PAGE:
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Obliging Noble: The Lord Howe Interview

Lord Howe

6 min read

For a third of a century, Lord Howe has represented his party at the despatch box. Daniel Brittain meets one of Parliament’s gentlemen

At the end of this month, Lord Howe will have reached a significant milestone in an unmatched political career. On that date he will have served 33 continuous years on the Conservative front bench and as a minister for 20 years. He has served six prime ministers: John Major, David Cameron, Theresa May, Boris Johnson, Liz Truss, and Rishi Sunak. Add the three Tory leaders who never made it to PM: William Hague, Iain Duncan Smith and Michael Howard. That’s nine leaders in all. 

“I’ve only had to grit my teeth on two or three occasions going through the lobbies,” he replies when asked about whether his long tenure speaks to a certain political flexibility. A playful smile crosses his lips when asked if Liz Truss posed a particular challenge. “She didn’t stay in post long enough for me to have to reflect on whether I was supportive of her policies.” 

Asked about his political longevity, he laughs nervously. “I know, it’s ridiculous isn’t it?” he says. Perhaps his secret has been to operate under the political radar because, except in the Lords, he’s not a well-known figure. Few will have heard of him in the Commons or indeed much of Westminster, let alone the outside world.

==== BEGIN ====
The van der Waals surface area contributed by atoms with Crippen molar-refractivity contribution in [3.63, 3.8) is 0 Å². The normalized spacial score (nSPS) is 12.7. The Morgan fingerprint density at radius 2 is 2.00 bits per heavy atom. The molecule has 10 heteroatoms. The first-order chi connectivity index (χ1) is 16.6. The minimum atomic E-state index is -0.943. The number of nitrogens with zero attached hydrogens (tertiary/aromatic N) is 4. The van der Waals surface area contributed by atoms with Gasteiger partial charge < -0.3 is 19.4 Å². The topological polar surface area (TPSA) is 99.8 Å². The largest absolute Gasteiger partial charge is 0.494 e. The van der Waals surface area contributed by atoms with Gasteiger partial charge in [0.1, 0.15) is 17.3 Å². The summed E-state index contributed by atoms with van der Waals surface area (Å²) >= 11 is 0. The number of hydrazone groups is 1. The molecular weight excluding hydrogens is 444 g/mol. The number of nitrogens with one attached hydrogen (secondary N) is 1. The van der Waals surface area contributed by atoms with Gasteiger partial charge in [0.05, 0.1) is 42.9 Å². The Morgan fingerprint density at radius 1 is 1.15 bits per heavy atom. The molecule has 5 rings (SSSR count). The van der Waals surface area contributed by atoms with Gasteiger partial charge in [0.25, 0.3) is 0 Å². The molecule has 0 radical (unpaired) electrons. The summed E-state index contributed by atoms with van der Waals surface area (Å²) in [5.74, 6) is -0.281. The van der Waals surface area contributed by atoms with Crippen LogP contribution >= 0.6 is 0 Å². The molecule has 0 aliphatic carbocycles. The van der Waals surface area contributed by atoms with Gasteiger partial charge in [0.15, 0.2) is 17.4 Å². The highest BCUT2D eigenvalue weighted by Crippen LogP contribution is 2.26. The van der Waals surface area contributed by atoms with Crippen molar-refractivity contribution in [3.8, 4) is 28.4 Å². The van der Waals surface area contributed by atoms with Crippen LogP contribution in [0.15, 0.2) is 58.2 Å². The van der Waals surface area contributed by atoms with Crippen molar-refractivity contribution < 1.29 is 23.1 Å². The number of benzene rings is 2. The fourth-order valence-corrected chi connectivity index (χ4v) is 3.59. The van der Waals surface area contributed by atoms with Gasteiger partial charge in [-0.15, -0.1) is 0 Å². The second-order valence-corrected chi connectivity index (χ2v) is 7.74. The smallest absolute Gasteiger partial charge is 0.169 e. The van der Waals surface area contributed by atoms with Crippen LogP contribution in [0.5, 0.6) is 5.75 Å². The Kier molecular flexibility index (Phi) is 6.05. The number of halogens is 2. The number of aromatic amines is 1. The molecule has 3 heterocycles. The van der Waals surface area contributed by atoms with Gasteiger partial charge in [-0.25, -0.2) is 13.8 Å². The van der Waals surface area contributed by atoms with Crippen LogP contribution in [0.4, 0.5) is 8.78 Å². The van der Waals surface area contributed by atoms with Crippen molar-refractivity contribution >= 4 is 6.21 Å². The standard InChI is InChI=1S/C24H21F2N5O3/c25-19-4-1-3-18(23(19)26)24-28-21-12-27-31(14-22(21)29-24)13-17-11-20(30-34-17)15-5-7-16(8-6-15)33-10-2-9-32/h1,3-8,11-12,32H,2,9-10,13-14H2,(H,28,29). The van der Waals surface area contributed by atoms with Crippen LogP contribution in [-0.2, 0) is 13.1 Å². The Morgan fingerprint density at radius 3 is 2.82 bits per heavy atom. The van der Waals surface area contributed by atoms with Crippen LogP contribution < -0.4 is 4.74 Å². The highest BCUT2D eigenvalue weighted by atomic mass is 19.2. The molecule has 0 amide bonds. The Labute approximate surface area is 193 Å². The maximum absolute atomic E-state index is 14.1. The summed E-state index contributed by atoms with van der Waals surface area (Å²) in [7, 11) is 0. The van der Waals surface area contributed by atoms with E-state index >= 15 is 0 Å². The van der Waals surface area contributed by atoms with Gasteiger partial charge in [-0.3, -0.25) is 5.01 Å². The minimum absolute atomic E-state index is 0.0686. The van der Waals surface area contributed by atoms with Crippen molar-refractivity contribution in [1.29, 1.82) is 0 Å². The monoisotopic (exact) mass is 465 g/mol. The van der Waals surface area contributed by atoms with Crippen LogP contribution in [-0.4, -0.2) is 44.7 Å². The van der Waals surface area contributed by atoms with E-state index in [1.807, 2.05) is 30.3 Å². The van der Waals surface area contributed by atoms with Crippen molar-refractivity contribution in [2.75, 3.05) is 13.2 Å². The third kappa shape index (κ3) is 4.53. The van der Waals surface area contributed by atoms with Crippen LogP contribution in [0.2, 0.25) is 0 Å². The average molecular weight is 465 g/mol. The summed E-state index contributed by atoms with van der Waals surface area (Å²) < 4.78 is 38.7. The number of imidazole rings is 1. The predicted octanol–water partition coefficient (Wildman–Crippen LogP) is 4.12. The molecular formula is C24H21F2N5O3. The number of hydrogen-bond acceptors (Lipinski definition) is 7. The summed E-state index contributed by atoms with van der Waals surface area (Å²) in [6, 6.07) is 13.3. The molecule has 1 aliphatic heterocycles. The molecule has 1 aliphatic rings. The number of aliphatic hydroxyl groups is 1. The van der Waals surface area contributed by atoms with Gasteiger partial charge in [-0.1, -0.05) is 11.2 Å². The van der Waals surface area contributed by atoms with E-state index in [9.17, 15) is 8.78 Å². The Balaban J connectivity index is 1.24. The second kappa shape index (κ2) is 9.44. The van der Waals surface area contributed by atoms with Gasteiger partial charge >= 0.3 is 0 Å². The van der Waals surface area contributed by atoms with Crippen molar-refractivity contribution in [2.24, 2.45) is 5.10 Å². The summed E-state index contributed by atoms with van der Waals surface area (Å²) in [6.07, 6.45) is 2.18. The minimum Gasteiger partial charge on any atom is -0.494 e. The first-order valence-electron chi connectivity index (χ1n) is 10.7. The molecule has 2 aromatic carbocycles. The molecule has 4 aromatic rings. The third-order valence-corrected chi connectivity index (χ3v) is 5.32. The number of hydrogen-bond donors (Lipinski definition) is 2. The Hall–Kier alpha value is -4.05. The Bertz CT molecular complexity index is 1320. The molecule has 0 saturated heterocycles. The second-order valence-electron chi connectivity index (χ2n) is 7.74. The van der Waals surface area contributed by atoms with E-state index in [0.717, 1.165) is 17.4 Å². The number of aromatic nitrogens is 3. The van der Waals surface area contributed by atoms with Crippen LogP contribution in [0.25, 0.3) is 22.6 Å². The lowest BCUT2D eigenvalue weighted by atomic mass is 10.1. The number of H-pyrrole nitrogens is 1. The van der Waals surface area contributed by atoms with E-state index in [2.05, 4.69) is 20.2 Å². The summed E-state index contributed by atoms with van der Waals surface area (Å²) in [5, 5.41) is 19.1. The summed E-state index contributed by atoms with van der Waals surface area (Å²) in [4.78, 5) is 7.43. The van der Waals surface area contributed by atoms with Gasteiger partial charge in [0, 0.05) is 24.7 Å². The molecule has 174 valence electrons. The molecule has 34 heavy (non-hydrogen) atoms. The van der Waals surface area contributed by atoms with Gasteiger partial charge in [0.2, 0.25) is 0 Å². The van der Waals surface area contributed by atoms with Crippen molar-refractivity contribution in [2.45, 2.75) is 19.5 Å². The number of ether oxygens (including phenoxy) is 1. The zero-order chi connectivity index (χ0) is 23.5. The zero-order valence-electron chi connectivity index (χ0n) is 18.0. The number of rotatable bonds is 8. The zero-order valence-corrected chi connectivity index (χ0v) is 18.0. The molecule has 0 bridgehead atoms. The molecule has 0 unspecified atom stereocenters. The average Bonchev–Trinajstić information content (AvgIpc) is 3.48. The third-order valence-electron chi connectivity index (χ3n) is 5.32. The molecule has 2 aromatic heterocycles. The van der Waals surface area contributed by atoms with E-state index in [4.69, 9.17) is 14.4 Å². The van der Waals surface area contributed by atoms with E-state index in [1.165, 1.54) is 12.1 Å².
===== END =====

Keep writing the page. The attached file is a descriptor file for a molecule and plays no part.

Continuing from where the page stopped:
I’ve only had to grit my teeth on two or three occasions going through the lobbies

Known to his friends as Freddie, the seventh Earl Howe is a rarity these days: a minister drawn from the aristocracy. He lives in an 18th-century Buckinghamshire mansion, which grew in the 19th. He and his wife, who serves as the the Lord Lieutenant of the county, fulfil exactly the role one might expect of them. They are involved in good works: vice-president of the cricket club, holding garden open days, and even the music festival, Pennfest. “It’s a pretty tough three days with the house shaking and all the windows vibrating. We can’t go away in case anything happens.” Clearly he finds it an endurance test.

His father’s career was also remarkable. Following the Howes’ centuries-old tradition, he joined the Royal Navy as a midshipman in 1914 and served throughout both world wars, leaving as a lieutenant commander. So his second career as a stage and film actor comes as a surprise. He appeared in Alfred Hitchcock’s early British movies, often as the baddie, notably the murderer in Young and Innocent: “Great film, it’s on DVD.” After the Second World War, he concentrated on stage and television. 

Lord Howe’s political career began in 1991 becoming a Lords whip. Formally titled a Lord-in-waiting, it also carried royal duties, including being driven to airports in a pre-war maroon Rolls Royce to greet heads of state on behalf of her late majesty Queen Elizabeth II. Within a year he left the Rolls behind, becoming an agriculture minister, and moving to the Ministry of Defence for the last two years of the Major government.